Peritonitis in dogs can be life threatening and requires immediate veterinary attention. Primary peritonitis is uncommon, typically spread to the peritoneum by blood from another location. Secondary peritonitis is more common and is a result of surgery, injury or disease.
The peritoneum is the thin membrane that lines the abdominal cavity and covers all the abdominal organs.
A bacterial, fungal or viral infection of the peritoneum is called peritonitis. It occurs in humans, dogs, cats and other animals.
When your dog has an infection, disease, ulcers or lesions effecting organs, peritonitis can spread from the original site to the peritoneum though the blood vessels. Primary peritonitis usually develops slowly and can take days or even months to show symptoms.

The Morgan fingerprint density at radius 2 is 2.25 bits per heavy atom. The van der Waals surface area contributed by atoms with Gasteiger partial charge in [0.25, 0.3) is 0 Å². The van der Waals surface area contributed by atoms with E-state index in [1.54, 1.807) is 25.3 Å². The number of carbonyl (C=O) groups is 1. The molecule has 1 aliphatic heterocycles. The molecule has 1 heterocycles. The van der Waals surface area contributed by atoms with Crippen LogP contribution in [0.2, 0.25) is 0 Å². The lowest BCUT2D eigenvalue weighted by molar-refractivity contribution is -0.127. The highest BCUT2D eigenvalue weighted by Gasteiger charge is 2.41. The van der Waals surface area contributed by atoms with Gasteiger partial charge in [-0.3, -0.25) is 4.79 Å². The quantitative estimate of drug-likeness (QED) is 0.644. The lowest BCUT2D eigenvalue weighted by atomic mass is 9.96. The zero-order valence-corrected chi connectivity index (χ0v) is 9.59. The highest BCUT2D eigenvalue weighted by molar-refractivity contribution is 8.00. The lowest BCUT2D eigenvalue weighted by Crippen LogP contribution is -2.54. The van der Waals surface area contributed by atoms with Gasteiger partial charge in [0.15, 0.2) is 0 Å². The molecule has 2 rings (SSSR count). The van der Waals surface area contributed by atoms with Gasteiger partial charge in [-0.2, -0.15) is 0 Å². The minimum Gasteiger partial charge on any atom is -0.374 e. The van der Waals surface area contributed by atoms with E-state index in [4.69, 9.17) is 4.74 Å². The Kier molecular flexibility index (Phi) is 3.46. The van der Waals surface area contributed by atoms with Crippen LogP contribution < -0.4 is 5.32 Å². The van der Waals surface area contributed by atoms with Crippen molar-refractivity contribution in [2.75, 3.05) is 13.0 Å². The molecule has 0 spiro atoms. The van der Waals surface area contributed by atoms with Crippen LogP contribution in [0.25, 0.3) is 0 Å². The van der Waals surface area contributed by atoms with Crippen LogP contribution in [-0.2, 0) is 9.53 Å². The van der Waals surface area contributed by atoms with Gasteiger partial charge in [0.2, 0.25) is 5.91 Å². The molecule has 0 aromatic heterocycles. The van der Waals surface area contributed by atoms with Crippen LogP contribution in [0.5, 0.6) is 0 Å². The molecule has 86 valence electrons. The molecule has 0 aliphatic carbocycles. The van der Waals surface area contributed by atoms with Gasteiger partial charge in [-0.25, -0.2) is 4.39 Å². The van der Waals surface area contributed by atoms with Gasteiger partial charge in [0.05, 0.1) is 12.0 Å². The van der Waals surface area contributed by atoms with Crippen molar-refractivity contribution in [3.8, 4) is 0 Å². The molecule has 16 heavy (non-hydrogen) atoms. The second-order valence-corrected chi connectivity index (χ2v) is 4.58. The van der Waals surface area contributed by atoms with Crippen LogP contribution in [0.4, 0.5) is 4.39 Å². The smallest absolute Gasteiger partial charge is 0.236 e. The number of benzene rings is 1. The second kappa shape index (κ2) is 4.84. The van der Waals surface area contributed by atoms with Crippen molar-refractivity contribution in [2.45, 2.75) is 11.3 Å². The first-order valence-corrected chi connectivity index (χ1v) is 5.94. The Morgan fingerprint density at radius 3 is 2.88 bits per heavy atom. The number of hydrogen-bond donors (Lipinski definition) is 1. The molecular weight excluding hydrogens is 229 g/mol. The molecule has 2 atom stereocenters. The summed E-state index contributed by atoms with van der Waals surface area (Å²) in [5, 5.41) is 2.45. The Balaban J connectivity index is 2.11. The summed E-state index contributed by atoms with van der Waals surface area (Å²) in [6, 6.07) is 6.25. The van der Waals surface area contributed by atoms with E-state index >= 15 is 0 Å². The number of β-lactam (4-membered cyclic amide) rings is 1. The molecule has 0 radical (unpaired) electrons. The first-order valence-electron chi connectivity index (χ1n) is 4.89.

Secondary peritonitis develops fast and spreads quickly. It is caused by bacteria, foreign objects, fecal matter and other infectious agents introduced directly through surgery, injury or trauma to the abdominal area.
Dogs with peritonitis may have the following symptoms: dehydration, vomiting, diarrhea, fever, weakness, swollen abdominal area, depression or shock. Shock symptoms include pale gums, weak pulse, fast heart rate and rapid breathing. Immediate veterinary care is necessary to prevent death.